I run Windows as my daily driver but I use WSL (Windows Subsystem for Linux) all day long but WSL is just the command-line and has some perf issues with heavy file system work. I use Docker for Windows which works amazingly and has it good perf but sometimes I want to test on a full Ubuntu Desktop.
ASIDE: No joke. My Linux/Ubuntu bona fides go back a while. Here’s me installing Ubuntu 10.4 on Windows 7 over 8 years ago. Umuntu ngumuntu ngabantu!
To be frank, historically Ubuntu has sucked on Window’s Hyper-V. If you wanted to get a higher (read: usable) resolution it would take a miracle. If you wanted shared clipboards or shared disk drives, well, again, miracle or a ton of manual set up. It’s possible but it’s not fun.
Why can’t it be easy? Well, it is. I installed the Windows 10 “Fall Creators Update” – yes the name is stupid. It’s Windows 10 “1809” – that’s 2018 and the 9th month. Just type “Winver” from the Start menu. You may have “1803” from March. Go update.
Windows 10 includes Hyper-V Quick Create which has this suspiciously short list under “Select an operating system.” Anytime a list has 1 or 2 items and some whitespace that means it will someday have n+1 list items.
Recently Ubuntu 18.04.1 LTS showed up in this list. You can quickly and easily create an Ubuntu VM from here and it’s all handled, downloading, network switch, VM create, etc.
I dig it. So click create, start it up…get to the set up screen. Now, here, make sure you click “Require my password to login.” What we want to do won’t work with “Log in Automatically” and you don’t want that anyway.
After you’ve created your VM and got it mostly setup, close the Hyper-V client window. Just X it out. The VM is still running of course.
Go over to Hyper-V Manager and right click on it and “Connect.”
You’ll see a resolution dialog…pick one! Go crazy! Do be aware that there are issues on 4k display but you can adjust within Ubuntu itself.
Now, BEFORE you click Connect, click “Show Options” and then “Local Resources.” Under here, uncheck Smart Cards and Check “Drives.”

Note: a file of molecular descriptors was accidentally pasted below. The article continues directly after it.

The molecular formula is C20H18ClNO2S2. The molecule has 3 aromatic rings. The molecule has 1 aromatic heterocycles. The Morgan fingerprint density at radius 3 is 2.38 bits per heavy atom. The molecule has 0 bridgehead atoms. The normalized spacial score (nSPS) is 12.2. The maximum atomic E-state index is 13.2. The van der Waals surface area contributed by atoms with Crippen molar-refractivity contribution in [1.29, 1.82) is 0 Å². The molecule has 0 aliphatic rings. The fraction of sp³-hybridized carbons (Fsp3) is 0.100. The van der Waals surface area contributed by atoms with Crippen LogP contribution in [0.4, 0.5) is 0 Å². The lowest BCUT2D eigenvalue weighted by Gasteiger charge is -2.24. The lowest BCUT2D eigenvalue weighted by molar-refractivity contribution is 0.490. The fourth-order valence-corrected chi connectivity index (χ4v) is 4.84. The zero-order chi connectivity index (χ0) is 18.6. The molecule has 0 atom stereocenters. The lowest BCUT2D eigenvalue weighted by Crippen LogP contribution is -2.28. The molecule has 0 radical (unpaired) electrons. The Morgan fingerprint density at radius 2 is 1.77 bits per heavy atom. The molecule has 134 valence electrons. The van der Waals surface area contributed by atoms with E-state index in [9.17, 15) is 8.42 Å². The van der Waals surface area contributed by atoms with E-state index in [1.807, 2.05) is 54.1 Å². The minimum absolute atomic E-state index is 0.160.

Click OK and Connect…and you get this weird dialog! You’re actually RDP’ing into Ubuntu! Rather than using the historical weird Hyper-V Client stuff to talk to Ubuntu and struggle with video cards and resolutions, here you are literally just Remote Desktoping into Ubuntu using integrated open source xrdp!
Login with your name and password (remember before when I said don’t automatically login? This is why.)
What about Dynamic Resizing?
Here’s an even better possible future. What we REALLY want (don’t we, Dear Reader) is Dynamic Resolution and Resizing without Reconnection! Today you can just close and reconnect to change resolutions but I’d love to just resize the Ubuntu window like I do Windows 7/8/10 VM client windows.
The feature “Dynamic resolution update” was introduced in RDP 8.1. It enables to resize screen resolution on-the-fly.
Since we are using xrdp and that’s open source over https://github.com/neutrinolabs/xrdp/ AND there’s even a issue about this AND a lovely person has the code in their own branch and agreed to possibly upstream it maybe we can start using it and this great feature will just light up for folks who use Hyper-V Quick Create. Certainly we’re talking weeks and months here (unless you want to help) but the lion’s share of the work is done. I’m looking forward to resizing Ubuntu VMs dynamically.
Back to today! You can read about how Linux VMs (Ubuntu or Arch) are set up in this GitHub repo https://github.com/Microsoft/linux-vm-tools You can set them up yourself with scripts, but the nice thing about Hyper-V Quick Create is that the work is done for us to make these “enhanced session” RDP-friendly VMs. No need to fear, you can just read the scripts yourself.
I can connect quickly and Enhanced Mode VMs give me:
- a shared clipboard
- the resolution of my choice on connect
- fast painting/video/scrolling
- automatic shared-drives
- Smooth and automatic mouse capture